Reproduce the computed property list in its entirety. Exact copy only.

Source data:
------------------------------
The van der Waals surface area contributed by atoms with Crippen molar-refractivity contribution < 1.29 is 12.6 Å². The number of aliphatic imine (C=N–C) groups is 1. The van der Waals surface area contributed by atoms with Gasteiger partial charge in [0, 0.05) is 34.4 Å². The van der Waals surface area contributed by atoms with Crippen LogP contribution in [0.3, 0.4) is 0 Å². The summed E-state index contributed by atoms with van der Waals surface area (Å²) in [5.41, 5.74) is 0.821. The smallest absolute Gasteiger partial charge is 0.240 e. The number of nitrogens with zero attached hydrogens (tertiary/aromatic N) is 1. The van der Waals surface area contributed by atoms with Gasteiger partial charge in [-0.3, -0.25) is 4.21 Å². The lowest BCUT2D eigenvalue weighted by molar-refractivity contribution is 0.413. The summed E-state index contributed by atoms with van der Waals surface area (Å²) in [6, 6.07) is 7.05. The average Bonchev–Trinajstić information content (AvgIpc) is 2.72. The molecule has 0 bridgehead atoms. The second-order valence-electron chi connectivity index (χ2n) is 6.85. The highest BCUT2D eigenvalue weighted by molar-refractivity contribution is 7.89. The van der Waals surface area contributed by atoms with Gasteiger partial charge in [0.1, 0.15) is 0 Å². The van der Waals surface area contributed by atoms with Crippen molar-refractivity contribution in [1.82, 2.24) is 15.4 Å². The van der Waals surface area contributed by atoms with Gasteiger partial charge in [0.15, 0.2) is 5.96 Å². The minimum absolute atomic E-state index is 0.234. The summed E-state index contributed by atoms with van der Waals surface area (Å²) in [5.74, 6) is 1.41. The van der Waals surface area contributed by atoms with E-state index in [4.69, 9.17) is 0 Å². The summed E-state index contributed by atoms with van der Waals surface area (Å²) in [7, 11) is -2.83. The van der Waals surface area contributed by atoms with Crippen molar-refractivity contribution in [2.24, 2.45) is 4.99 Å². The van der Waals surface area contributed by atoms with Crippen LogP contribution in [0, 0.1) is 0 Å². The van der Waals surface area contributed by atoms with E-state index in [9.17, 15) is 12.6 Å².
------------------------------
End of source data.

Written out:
The van der Waals surface area contributed by atoms with Crippen molar-refractivity contribution < 1.29 is 12.6 Å². The number of aliphatic imine (C=N–C) groups is 1. The van der Waals surface area contributed by atoms with Gasteiger partial charge in [0, 0.05) is 34.4 Å². The van der Waals surface area contributed by atoms with Crippen LogP contribution in [0.3, 0.4) is 0 Å². The summed E-state index contributed by atoms with van der Waals surface area (Å²) in [5.41, 5.74) is 0.821. The smallest absolute Gasteiger partial charge is 0.240 e. The number of nitrogens with zero attached hydrogens (tertiary/aromatic N) is 1. The van der Waals surface area contributed by atoms with Gasteiger partial charge in [-0.3, -0.25) is 4.21 Å². The lowest BCUT2D eigenvalue weighted by molar-refractivity contribution is 0.413. The summed E-state index contributed by atoms with van der Waals surface area (Å²) in [6, 6.07) is 7.05. The average Bonchev–Trinajstić information content (AvgIpc) is 2.72. The molecule has 0 bridgehead atoms. The second-order valence-electron chi connectivity index (χ2n) is 6.85. The highest BCUT2D eigenvalue weighted by molar-refractivity contribution is 7.89. The van der Waals surface area contributed by atoms with Gasteiger partial charge in [0.1, 0.15) is 0 Å². The van der Waals surface area contributed by atoms with Crippen molar-refractivity contribution in [1.82, 2.24) is 15.4 Å². The van der Waals surface area contributed by atoms with Gasteiger partial charge in [0.15, 0.2) is 5.96 Å². The minimum absolute atomic E-state index is 0.234. The summed E-state index contributed by atoms with van der Waals surface area (Å²) in [5.74, 6) is 1.41. The van der Waals surface area contributed by atoms with E-state index in [4.69, 9.17) is 0 Å². The summed E-state index contributed by atoms with van der Waals surface area (Å²) in [7, 11) is -2.83. The van der Waals surface area contributed by atoms with Crippen molar-refractivity contribution in [2.24, 2.45) is 4.99 Å². The van der Waals surface area contributed by atoms with Crippen LogP contribution in [0, 0.1) is 0 Å². The van der Waals surface area contributed by atoms with E-state index in [9.17, 15) is 12.6 Å².